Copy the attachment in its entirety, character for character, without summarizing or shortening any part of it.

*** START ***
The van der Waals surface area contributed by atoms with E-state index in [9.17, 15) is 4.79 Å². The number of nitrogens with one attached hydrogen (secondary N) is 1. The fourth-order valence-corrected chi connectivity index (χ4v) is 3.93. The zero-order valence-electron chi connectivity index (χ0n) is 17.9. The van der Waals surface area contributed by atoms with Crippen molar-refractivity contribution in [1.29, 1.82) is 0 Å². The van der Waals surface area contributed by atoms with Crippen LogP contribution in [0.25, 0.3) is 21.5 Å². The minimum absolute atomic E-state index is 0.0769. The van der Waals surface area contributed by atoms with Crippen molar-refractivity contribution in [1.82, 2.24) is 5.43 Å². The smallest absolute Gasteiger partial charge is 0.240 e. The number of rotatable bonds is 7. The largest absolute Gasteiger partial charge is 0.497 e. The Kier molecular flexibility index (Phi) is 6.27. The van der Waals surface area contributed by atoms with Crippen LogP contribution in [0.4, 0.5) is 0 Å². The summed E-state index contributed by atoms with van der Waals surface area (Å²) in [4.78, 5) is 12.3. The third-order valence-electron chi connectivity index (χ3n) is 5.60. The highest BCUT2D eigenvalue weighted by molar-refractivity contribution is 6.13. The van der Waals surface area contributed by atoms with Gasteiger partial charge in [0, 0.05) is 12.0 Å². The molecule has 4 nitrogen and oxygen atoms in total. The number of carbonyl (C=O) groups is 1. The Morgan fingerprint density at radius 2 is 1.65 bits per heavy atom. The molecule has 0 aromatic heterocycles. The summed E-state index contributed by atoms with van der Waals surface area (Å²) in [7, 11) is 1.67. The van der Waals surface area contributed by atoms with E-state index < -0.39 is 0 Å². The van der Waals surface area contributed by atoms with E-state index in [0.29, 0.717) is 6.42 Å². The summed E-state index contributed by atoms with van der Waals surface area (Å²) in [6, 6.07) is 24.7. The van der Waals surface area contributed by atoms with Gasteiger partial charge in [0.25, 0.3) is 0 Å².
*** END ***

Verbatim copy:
The van der Waals surface area contributed by atoms with E-state index in [9.17, 15) is 4.79 Å². The number of nitrogens with one attached hydrogen (secondary N) is 1. The fourth-order valence-corrected chi connectivity index (χ4v) is 3.93. The zero-order valence-electron chi connectivity index (χ0n) is 17.9. The van der Waals surface area contributed by atoms with Crippen molar-refractivity contribution in [1.29, 1.82) is 0 Å². The van der Waals surface area contributed by atoms with Crippen LogP contribution in [0.25, 0.3) is 21.5 Å². The minimum absolute atomic E-state index is 0.0769. The van der Waals surface area contributed by atoms with Crippen molar-refractivity contribution in [1.82, 2.24) is 5.43 Å². The smallest absolute Gasteiger partial charge is 0.240 e. The number of rotatable bonds is 7. The largest absolute Gasteiger partial charge is 0.497 e. The Kier molecular flexibility index (Phi) is 6.27. The van der Waals surface area contributed by atoms with Crippen LogP contribution in [0.4, 0.5) is 0 Å². The summed E-state index contributed by atoms with van der Waals surface area (Å²) in [4.78, 5) is 12.3. The third-order valence-electron chi connectivity index (χ3n) is 5.60. The highest BCUT2D eigenvalue weighted by molar-refractivity contribution is 6.13. The van der Waals surface area contributed by atoms with Gasteiger partial charge in [0, 0.05) is 12.0 Å². The molecule has 4 nitrogen and oxygen atoms in total. The number of carbonyl (C=O) groups is 1. The Morgan fingerprint density at radius 2 is 1.65 bits per heavy atom. The molecule has 0 aromatic heterocycles. The summed E-state index contributed by atoms with van der Waals surface area (Å²) in [7, 11) is 1.67. The van der Waals surface area contributed by atoms with E-state index < -0.39 is 0 Å². The van der Waals surface area contributed by atoms with E-state index in [0.29, 0.717) is 6.42 Å². The summed E-state index contributed by atoms with van der Waals surface area (Å²) in [6, 6.07) is 24.7. The van der Waals surface area contributed by atoms with Gasteiger partial charge in [0.25, 0.3) is 0 Å².